WalletHub posted an article about 2019’s Tax Burden by state and asked expert and Huizenga College of Business and Entrepreneurship professor, Andrew Felo, PhD, CFE, CMA, CFM to weigh in on the subject.
What state and local tax instruments are most fair? Least fair?
Having people pay for services they use (use taxes) is theoretically the fairest tax system. This is because people only pay for what they actually use. This is not feasible for a large percentage of government spending, though. For example, how do you determine how much an individual uses the Police Department? Many state and local governments use property taxes and income taxes. These tax systems operate under the assumption that those who receive more benefits from the government should pay more for those benefits. The thinking is that those with higher property values or income receive more benefits from government services such as roads, schools, police, and fire protection. They also enable governments to “spread the burden” of raising money without trying to determine how much individuals use government services. Sales taxes are also popular with state and local governments. I believe they are the least fair as they often result in lower-income people paying a higher percentage of their income in taxes than higher-income people pay. This is referred to as a regressive tax system.
What’s the relationship between state tax burden and economic growth?
In general, states with lower tax burdens grow faster than states with higher tax burdens. Lower tax burdens are more attractive to prospective employees, making it easier to attract talent. Lower tax burdens often indicate less government regulation, which typically leads to higher economic growth. There are some exceptions, though. Certain parts of California and New York are experiencing above-average growth despite heavy tax burdens.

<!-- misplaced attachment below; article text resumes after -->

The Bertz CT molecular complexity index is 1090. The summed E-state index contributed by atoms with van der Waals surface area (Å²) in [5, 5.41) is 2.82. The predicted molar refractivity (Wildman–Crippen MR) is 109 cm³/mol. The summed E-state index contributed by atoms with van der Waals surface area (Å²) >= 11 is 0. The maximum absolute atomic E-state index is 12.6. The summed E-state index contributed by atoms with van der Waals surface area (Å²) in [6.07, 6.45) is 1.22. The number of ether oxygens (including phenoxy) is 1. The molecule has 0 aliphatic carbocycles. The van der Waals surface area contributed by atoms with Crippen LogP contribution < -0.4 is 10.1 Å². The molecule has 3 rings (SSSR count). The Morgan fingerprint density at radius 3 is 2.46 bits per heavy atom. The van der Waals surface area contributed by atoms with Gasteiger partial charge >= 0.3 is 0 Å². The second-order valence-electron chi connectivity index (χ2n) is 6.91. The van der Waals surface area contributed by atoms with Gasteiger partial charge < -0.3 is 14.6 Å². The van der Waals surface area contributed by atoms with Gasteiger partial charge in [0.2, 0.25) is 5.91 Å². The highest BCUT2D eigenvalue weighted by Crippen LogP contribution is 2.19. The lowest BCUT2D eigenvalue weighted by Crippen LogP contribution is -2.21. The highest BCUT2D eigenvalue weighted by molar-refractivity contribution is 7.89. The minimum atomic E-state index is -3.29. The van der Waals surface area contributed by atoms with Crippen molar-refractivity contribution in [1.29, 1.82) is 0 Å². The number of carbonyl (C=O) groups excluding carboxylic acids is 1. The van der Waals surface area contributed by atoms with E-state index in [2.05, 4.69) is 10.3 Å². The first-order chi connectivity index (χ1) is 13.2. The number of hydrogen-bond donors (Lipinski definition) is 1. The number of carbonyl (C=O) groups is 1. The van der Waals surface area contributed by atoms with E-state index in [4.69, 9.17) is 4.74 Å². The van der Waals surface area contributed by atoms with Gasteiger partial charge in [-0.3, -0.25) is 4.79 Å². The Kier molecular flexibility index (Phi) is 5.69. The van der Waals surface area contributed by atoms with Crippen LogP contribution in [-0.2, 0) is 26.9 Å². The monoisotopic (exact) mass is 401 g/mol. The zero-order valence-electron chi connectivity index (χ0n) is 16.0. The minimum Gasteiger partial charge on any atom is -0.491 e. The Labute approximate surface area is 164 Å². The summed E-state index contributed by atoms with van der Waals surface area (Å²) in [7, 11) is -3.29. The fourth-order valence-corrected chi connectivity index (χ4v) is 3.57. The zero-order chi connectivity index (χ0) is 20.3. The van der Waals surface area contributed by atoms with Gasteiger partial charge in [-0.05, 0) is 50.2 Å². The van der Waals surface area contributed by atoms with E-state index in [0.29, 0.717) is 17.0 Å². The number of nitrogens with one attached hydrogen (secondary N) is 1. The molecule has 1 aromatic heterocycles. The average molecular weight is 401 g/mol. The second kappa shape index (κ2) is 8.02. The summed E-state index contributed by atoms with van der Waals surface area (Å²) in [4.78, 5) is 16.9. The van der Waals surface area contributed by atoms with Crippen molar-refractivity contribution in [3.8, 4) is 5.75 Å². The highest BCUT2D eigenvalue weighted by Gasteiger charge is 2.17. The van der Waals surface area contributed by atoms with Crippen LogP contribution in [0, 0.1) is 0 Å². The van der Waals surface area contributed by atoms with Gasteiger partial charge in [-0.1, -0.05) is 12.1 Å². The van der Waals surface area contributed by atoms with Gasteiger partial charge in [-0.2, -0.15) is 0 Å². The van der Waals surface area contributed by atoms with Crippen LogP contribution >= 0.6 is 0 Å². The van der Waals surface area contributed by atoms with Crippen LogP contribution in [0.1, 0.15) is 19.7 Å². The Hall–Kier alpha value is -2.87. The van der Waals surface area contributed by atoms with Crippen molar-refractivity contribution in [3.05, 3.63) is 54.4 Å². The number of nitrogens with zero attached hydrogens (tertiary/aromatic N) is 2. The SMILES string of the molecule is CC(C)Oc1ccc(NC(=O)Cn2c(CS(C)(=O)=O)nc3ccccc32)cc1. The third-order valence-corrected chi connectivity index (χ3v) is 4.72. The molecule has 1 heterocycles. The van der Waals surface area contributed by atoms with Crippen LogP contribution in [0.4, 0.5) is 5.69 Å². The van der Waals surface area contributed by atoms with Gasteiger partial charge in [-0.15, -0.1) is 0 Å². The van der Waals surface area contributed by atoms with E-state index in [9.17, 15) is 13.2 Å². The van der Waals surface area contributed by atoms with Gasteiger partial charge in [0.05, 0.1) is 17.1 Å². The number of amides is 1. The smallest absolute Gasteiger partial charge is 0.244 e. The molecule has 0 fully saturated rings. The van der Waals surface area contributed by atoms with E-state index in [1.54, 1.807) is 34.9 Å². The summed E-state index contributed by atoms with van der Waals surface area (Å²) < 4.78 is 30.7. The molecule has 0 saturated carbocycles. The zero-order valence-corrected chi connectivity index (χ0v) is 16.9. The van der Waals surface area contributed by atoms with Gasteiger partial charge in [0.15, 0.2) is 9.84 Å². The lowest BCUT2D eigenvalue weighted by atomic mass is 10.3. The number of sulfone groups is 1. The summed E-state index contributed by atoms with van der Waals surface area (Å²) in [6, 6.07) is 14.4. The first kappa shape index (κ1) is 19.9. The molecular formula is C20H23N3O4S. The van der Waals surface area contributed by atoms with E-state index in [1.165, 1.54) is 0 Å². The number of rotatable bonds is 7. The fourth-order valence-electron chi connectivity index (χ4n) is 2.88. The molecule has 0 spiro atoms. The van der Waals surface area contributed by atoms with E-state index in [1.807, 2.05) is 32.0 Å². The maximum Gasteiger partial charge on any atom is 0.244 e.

Should states and localities tax property at different marginal rates like income?
This would be difficult to accomplish since property is much more difficult to value than income. As a result, it would be very subjective whether a property ends up being taxed at a higher or lower marginal rate. Using a single rate avoids this problem.
What makes some state and local tax systems better able to weather economic downturns?
A broad-based tax system is more likely to weather economic downturns than is a narrow-based system. A broad-based system is one where the total tax liability is spread over a larger number of taxpayers while a narrow-based system is one where the total tax liability is spread over fewer taxpayers. New York Governor Andrew Cuomo recently illustrated this issue when he complained about high-earning residents leaving New York because of higher taxes. Since New York relies on relatively few tax payers for a majority of its tax revenue (a narrow base), this results in a significant drop in revenue. More importantly, though, is the amount of spending that takes place regardless of economic conditions. Having a large amount of spending that occurs regardless of economic conditions makes it difficult for state and local governments to weather economic downturns.
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